Article by Mozo
So you need to send a small amount of money overseas - say $200 for a birthday present, or $300 for your backpacking son’s final flight. It shouldn’t be a big deal to send a small amount, right? And it certainly shouldn’t cost you an arm and a leg in fees.
If you want an example of what it might be like to send a small international money transfer, check out our case study. Otherwise, in this guide we’ll break down how to transfer a small amount of money internationally and get the best bang for your buck in the process.
Here are some of the main features to look for when snagging an excellent deal to transfer a small amount.
A good exchange rate
The number one factor in getting a good deal on your international money transfer is securing a top notch exchange rate, because the better the rate, generally the more currency you’ll get. A small difference in exchange rates might make a significant difference in what funds you have left after the transfer. Here’s an example:
The difference in exchange rate here, meant an extra £25.
Fee free transfers
Fees are the silent killer of the IMT world. You may not realise it, but fees can quickly add up and take a big chunk out of an overseas money transfer. Generally speaking, you’ll be hit with higher fees at a bank than with a specialist IMT provider.
With small transfers, you may have to consider whether your IMT provider is charging flat fees or percentage based fees to get the best value for money. Percentage based fees can be more cost effective on small amounts, because they’re relative to the amount you’re transferring. Not sure what we mean? Think of it this way:
A 3% fee on a $380 transfer is $11.40. Compare that to the $25 flat fee some banks charge for a transfer, and you can see that you could pay around twice as much with a flat fee.
Check out our guide on IMT fees for more information.
A low minimum transfer limit
One problem you might run into when making small international money transfers, is that some providers have transfer minimums as high as $500 or even $1,000. So you’ll have to shop around for a provider that suits your needs, and either has a low minimum transfer limit (often around $200-$250) or no limit at all.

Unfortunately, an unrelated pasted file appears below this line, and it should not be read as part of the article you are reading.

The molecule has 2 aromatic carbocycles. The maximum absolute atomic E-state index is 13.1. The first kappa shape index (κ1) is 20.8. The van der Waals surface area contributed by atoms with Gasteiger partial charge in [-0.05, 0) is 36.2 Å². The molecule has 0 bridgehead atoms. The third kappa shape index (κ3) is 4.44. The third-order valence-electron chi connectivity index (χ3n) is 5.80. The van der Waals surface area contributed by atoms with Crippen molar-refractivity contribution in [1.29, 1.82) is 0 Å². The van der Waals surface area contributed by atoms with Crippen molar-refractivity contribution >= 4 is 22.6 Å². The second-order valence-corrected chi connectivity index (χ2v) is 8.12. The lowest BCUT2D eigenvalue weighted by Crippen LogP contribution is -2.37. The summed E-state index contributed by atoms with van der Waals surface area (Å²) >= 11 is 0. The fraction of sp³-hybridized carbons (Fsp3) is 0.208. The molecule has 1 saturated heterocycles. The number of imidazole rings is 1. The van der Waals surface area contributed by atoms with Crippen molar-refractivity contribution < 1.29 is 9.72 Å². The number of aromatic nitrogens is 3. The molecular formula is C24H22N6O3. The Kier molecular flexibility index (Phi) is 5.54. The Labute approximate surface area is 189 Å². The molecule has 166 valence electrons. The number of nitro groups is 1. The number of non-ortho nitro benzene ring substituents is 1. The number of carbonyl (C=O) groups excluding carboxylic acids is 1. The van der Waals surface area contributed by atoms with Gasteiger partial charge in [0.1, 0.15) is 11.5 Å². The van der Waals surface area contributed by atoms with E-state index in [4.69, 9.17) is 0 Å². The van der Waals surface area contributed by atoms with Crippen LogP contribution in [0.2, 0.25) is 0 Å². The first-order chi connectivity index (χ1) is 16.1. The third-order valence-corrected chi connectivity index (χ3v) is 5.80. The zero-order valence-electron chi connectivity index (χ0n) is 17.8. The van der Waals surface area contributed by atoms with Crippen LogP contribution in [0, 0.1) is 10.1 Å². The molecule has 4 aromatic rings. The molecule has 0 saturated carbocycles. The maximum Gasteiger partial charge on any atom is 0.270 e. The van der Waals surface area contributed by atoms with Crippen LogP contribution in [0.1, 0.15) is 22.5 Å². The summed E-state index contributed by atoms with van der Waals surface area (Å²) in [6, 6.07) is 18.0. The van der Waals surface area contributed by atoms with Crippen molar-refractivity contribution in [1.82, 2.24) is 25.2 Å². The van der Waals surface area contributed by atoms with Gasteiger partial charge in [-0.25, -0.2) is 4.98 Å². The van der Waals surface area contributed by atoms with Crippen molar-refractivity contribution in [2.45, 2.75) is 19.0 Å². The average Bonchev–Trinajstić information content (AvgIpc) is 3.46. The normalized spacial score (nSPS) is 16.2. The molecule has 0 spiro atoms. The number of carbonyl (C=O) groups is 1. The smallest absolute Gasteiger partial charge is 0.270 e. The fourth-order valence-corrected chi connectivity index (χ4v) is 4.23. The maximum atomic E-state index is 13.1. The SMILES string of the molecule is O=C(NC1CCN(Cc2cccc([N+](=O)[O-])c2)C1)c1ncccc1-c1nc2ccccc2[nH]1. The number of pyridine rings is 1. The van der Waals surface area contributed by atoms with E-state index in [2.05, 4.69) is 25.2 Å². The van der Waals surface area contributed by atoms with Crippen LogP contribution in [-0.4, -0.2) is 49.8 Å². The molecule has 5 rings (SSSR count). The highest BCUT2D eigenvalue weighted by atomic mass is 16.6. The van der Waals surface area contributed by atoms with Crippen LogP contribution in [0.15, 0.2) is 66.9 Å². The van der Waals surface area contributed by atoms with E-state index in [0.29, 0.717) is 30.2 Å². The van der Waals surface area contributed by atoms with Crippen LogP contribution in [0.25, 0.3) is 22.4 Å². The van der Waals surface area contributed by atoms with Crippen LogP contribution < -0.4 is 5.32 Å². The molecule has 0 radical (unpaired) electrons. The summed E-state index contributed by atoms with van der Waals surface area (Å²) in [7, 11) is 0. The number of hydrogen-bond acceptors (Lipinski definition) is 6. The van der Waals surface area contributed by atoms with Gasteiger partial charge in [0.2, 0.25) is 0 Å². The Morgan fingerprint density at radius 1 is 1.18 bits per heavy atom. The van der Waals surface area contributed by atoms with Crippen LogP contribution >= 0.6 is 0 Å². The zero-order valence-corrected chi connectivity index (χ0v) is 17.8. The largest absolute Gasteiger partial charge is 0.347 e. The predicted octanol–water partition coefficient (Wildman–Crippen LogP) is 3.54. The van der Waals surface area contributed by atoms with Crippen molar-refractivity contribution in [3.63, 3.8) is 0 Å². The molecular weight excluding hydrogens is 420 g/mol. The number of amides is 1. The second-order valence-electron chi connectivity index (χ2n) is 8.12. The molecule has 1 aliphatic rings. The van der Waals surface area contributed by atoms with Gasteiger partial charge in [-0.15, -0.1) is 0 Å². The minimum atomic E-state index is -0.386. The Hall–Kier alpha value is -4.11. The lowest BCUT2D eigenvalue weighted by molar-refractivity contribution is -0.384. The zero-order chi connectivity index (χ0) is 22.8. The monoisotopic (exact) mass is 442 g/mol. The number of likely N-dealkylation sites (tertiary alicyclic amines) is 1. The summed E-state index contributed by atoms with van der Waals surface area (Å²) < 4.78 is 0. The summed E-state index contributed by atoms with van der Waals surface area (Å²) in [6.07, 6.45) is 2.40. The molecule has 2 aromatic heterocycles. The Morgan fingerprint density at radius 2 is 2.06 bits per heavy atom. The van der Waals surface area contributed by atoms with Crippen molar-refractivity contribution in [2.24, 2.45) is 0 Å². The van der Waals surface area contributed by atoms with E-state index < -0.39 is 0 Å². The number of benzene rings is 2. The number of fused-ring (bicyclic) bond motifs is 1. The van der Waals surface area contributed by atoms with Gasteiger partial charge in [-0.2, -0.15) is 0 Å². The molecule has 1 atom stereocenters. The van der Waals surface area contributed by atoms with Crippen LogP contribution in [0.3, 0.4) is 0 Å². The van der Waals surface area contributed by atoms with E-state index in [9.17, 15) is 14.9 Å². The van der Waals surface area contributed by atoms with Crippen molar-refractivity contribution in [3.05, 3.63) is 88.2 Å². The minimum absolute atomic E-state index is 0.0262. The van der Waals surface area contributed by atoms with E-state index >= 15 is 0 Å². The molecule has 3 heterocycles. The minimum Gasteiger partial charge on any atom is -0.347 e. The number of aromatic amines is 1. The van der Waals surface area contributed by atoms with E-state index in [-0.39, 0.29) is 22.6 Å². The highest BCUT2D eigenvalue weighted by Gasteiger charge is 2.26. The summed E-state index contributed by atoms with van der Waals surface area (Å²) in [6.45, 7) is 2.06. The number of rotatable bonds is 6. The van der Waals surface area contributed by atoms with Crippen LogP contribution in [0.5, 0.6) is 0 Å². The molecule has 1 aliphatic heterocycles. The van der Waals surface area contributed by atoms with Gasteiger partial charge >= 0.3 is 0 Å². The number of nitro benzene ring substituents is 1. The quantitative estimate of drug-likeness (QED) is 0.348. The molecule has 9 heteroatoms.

IMT specialists and peer-to-peer lenders are generally more likely to have low minimums than traditional banking options, so you may need to go further afield than your local bank branch for your overseas money transfer.
There are a few main types of providers who will allow you to transfer money overseas. They each have good and bad points, so check out this breakdown and decide which will work best for you:
|Bank||IMT specialist/Peer-to-peer lender|
|Convenient - you probably already have an account.||Many are online-based so you’ll have to be comfortable managing your transfer online.|
|Fees can be quite high.||Low or no fees (you can often skip fees if you do the transfer online.)|
|Exchange rate is not always the best||Offer some of the best exchange rates.|
|Often have higher transfer minimums ($500-$1,000.)||Transfer limits differ. Some are around $200, others don’t have any.|
|Transfers in 2-5 days.||Takes 1-2 days.|
|Exchange rate is not always the best.||Offer some of the best exchange rates.|
Although generally speaking, IMTs offer a pretty good deal, there are a couple of ways to send small amounts of money overseas besides an international money transfer and depending on your needs, they may be a better option. Check out these alternatives, just in case:
You can head into your local bank and grab an internationally guaranteed cheque, which you can post to the recipient like normal mail.
PayPal is pretty ubiquitous these days, and a handy way to make small payments overseas. It’s a good option for transfers under around $200, but once you start talking larger amounts, it starts to lose its appeal.
So once you’ve made a decision on which provider to use to send your money overseas and navigated all the potentials pitfalls, it’s time to actually make the transfer. Here’s a brief rundown of the steps involved.
1. Set up an account.
To do this, there’s a quick online application process, during which you’ll need I.D, such as your driver’s licence or passport.
It’s a good idea to have your account set up well in advance of your transfer so you can be ready and don’t miss a good exchange rate while you’re getting set up.
You can also take this chance to look into handy IMT features like a limit order or forward contract to help secure the best exchange rate possible.
2. Book your transfer
When you’re ready to make the transfer, log into your account (assuming you’re doing the transfer online. If you’re doing it over the phone or in person, the customer service rep working with you will walk you through the process).
You’ll then need to select the currency, transfer amount and recipient of the funds. Before you lock the transfer in, you should be given a quote for how much the transfer will cost you and how much foreign currency you’ll get. If you’re happy with it, go ahead and hit confirm.
3. Transfer funds
Firstly, you’ll have to transfer your money into your IMT account. From there, the provider will transfer it into your recipient’s account at the rate agreed on in the quote. And viola! Your international money transfer is complete.
Ready to make your transfer? Check out our international money transfer hub to find the best rates and snag a great deal.Guides to international money transfer features